Andrew Garfield in “Hacksaw Ridge.” Photo by Mark Rogers

Producer David Permut brings a soldier’s valor to the screen in ‘Hacksaw Ridge’


In his Beverly Hills office recently, producer David Permut — a Hollywood veteran with a dash of P.T. Barnum — recounted colorful stories from his long career.

Back when he was 21, he said, he was startled to find himself at the Academy Awards with a movie that Permut and his first mentor, producer Bill Sargent, shot in one take for $60,000 in 1975. Their film was a live performance of James Whitmore’s one-man show, “Give ’em Hell, Harry!” about President Harry Truman, and the monologue not only grossed $11.5 million at the box office, but also earned an Oscar nomination for Whitmore.

Now, with more than 40 films and TV projects under his belt, including the movies “Face/Off” and “Dragnet,” Permut has again earned an Oscar nod, this time for serving as a producer on Mel Gibson’s World War II epic, “Hacksaw Ridge.”  The drama has received six Academy Award nominations, including nods for director and best picture.

Based on a true story, the film stars Andrew Garfield as Desmond Doss, a Seventh-day Adventist who refused to carry a weapon while serving as a combat medic during World War II — but who nevertheless rescued an estimated 75 of his comrades during the bloody Battle of Okinawa. In 1945, Doss became the first conscientious objector ever to receive the Medal of Honor.

Over the decades, Hollywood icons such as Darryl Zanuck came calling on the veteran to purchase the film rights to his story, but Doss (who died in 2006 at 87) consistently declined. “He was a very humble and modest man, and he never felt comfortable with the idea of a movie,” Permut said. “He didn’t want to exploit his story.”

Permut persevered for 16 years to make the film, and finally succeeded in getting Doss’ permission with the help of his fellow producer, Terry Benedict, a Seventh-day Adventist who had first met Doss at a church summer camp and went on to make a documentary about the hero.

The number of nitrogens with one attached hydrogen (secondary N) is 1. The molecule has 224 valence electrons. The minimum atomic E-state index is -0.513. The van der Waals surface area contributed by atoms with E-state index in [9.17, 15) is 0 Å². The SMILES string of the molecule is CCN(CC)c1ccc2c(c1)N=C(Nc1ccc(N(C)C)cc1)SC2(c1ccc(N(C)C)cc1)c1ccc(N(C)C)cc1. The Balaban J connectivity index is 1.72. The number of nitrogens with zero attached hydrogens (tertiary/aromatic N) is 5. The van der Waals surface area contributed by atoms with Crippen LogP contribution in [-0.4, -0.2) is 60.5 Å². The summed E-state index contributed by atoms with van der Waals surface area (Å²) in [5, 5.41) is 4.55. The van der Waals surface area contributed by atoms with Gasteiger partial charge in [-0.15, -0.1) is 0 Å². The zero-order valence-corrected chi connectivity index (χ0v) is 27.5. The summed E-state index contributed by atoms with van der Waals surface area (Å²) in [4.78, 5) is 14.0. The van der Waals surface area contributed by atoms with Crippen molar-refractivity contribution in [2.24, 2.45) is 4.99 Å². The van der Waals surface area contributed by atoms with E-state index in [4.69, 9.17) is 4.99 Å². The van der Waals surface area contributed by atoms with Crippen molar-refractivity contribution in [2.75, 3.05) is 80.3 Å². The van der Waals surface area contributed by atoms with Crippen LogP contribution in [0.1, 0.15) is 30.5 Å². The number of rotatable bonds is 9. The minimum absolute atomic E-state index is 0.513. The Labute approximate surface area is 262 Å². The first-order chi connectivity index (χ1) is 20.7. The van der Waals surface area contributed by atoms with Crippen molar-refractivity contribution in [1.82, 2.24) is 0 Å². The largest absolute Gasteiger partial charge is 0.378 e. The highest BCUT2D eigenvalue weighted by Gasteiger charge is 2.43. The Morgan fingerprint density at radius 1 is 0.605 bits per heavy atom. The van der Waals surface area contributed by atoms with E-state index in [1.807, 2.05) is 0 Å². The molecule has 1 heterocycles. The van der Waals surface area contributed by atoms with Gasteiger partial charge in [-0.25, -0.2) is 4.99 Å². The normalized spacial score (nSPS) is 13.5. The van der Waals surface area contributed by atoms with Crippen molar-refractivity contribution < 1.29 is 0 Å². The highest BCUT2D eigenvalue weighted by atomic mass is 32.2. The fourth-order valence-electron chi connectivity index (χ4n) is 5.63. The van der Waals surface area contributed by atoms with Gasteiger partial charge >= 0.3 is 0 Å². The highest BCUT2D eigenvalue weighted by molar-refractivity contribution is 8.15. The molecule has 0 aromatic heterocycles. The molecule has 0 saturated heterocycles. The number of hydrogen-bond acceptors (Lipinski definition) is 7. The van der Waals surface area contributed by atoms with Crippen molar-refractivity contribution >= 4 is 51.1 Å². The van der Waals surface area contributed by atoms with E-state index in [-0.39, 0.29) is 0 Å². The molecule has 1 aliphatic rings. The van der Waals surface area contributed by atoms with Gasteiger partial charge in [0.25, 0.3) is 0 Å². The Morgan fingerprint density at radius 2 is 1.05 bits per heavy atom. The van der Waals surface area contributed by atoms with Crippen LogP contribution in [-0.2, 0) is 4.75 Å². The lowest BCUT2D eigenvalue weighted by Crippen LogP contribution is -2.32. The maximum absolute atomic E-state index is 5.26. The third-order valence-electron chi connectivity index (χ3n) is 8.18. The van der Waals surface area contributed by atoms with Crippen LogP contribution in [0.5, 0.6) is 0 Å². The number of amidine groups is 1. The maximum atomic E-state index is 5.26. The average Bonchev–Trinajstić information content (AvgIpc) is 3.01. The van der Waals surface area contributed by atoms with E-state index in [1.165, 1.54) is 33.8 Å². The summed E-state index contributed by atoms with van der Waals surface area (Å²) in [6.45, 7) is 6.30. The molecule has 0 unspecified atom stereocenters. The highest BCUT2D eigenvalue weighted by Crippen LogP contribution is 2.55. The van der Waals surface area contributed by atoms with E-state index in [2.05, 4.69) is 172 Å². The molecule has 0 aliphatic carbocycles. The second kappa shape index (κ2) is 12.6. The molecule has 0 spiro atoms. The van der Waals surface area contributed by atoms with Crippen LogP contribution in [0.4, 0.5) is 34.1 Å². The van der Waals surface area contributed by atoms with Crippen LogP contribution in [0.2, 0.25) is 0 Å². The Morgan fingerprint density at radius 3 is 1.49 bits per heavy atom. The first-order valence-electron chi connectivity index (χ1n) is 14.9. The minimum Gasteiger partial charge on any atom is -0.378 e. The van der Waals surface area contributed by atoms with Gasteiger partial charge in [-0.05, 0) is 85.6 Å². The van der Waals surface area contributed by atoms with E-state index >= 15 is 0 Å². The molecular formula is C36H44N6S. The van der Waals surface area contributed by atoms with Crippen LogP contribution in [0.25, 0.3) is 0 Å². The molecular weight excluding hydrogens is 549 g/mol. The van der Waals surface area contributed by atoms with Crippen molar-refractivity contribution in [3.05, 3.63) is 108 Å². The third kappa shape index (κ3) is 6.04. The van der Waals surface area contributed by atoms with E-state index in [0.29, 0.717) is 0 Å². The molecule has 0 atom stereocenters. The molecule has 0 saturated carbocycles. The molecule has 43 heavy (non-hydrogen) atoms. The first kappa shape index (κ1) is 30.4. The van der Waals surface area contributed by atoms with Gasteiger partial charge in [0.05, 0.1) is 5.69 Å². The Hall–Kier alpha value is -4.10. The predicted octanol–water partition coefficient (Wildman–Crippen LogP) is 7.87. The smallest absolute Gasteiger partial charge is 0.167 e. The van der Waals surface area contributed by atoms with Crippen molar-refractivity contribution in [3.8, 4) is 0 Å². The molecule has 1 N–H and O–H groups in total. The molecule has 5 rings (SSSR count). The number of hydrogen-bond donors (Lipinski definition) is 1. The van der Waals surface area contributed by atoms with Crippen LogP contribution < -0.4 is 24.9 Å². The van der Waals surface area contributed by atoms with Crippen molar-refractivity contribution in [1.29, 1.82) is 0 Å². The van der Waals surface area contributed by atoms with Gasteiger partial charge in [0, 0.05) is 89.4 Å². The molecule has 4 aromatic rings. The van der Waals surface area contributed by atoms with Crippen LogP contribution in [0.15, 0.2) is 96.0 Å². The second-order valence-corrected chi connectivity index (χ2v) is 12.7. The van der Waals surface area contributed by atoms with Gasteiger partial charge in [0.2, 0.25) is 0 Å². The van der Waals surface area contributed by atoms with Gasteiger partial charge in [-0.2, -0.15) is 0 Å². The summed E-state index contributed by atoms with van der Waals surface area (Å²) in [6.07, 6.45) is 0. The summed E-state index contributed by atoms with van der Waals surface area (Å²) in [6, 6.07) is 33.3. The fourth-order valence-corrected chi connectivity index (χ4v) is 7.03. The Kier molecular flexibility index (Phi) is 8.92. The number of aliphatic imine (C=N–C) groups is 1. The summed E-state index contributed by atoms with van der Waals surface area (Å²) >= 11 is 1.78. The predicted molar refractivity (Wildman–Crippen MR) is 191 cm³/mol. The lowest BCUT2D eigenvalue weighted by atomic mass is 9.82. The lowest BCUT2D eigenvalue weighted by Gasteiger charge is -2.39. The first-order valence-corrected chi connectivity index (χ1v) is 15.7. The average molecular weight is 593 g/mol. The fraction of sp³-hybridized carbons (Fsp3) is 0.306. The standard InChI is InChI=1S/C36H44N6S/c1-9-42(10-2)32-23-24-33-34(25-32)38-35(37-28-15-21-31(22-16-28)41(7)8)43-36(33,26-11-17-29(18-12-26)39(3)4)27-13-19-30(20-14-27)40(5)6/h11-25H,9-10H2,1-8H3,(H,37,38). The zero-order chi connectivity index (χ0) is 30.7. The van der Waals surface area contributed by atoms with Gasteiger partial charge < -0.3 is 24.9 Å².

“Being a producer means being impervious to rejection,” Permut said.

Permut has been in love with Hollywood since he was a boy in Los Angeles, when, he said, he “studied the trade papers like the Talmud.”  He was thrilled to discover stars such as Buddy Hackett in synagogue with him at Temple Israel of Hollywood.

Katharine Hepburn, Fred Astaire and Elvis Presley lived in Permut’s neighborhood in Holmby Hills, and he had friends whose parents worked in Hollywood. So at 15, he set up a canvas director’s chair at Sunset Boulevard and Ladera Drive and began selling his own maps to the stars.  The price was negotiable, but Permut’s pockets soon overflowed with cash. 

When residents circulated petitions to oust Permut and two elderly women who also hawked star maps in the area, Permut hired a personal injury attorney who had previously represented him when his electric blanket had caught on fire. Permut made a black-and-white movie of one of his colleagues getting arrested, which made the lead story on the NBC news. Eventually, Permut’s case went all the way to the Supreme Court of California, which ruled in his favor.

In the meantime, Permut had met Sargent, a redheaded Irish-American from Oklahoma, who claimed he was going to reunite the Beatles. Permut was skeptical when he met the producer at his office, which turned out to be a utility closet with a couple of folding chairs in a musty building in Beverly Hills. “He told me had made millions in the 1960s,” Permut said. Sargent described outlandish tales of producing “Hamlet” with Richard Burton and the first live concert film with such greats as James Brown and the Rolling Stones.

“I didn’t really believe this guy in the closet had had all that success,” Permut recalled. “But then I went to the library and researched him, and it turned out that he had.”

David Permut

David Permut

After a project the two men were working on couldn’t get financed, Sargent disappeared for a time, only to resurface in 1975, when he whisked Permut off in a white Rolls Royce to his luxurious suite at the Beverly Wilshire Hotel. Their ensuing projects included a taping of  “Richard Pryor: Live in Concert,” which cost three-quarters of a million dollars but brought in more than $30 million at the box office.